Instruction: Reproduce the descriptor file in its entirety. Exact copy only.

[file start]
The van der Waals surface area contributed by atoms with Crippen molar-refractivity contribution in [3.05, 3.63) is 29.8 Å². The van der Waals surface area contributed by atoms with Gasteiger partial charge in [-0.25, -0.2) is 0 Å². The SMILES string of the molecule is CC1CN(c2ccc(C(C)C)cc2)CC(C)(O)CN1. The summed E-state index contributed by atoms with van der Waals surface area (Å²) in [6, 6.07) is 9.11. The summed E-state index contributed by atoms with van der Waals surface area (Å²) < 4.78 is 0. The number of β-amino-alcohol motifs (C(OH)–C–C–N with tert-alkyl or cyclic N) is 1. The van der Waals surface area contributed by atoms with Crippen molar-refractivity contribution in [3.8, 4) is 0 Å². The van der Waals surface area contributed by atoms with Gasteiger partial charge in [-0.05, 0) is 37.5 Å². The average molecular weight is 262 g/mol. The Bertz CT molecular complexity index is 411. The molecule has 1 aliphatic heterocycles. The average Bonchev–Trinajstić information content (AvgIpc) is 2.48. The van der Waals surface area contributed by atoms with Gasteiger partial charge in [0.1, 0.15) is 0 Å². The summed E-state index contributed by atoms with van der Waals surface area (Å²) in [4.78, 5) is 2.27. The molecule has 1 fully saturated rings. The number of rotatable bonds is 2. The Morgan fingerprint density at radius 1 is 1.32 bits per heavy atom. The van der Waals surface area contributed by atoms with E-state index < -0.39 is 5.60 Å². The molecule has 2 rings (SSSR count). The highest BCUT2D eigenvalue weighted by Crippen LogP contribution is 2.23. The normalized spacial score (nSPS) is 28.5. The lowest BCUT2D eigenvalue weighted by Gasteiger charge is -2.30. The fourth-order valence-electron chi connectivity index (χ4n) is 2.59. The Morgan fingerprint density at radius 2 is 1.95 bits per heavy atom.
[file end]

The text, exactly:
The van der Waals surface area contributed by atoms with Crippen molar-refractivity contribution in [3.05, 3.63) is 29.8 Å². The van der Waals surface area contributed by atoms with Gasteiger partial charge in [-0.25, -0.2) is 0 Å². The SMILES string of the molecule is CC1CN(c2ccc(C(C)C)cc2)CC(C)(O)CN1. The summed E-state index contributed by atoms with van der Waals surface area (Å²) in [6, 6.07) is 9.11. The summed E-state index contributed by atoms with van der Waals surface area (Å²) < 4.78 is 0. The number of β-amino-alcohol motifs (C(OH)–C–C–N with tert-alkyl or cyclic N) is 1. The van der Waals surface area contributed by atoms with Crippen molar-refractivity contribution in [3.8, 4) is 0 Å². The van der Waals surface area contributed by atoms with Gasteiger partial charge in [-0.05, 0) is 37.5 Å². The average molecular weight is 262 g/mol. The Bertz CT molecular complexity index is 411. The molecule has 1 aliphatic heterocycles. The average Bonchev–Trinajstić information content (AvgIpc) is 2.48. The van der Waals surface area contributed by atoms with Gasteiger partial charge in [0.1, 0.15) is 0 Å². The summed E-state index contributed by atoms with van der Waals surface area (Å²) in [4.78, 5) is 2.27. The molecule has 1 fully saturated rings. The number of rotatable bonds is 2. The Morgan fingerprint density at radius 1 is 1.32 bits per heavy atom. The van der Waals surface area contributed by atoms with E-state index < -0.39 is 5.60 Å². The molecule has 2 rings (SSSR count). The highest BCUT2D eigenvalue weighted by Crippen LogP contribution is 2.23. The normalized spacial score (nSPS) is 28.5. The lowest BCUT2D eigenvalue weighted by Gasteiger charge is -2.30. The fourth-order valence-electron chi connectivity index (χ4n) is 2.59. The Morgan fingerprint density at radius 2 is 1.95 bits per heavy atom.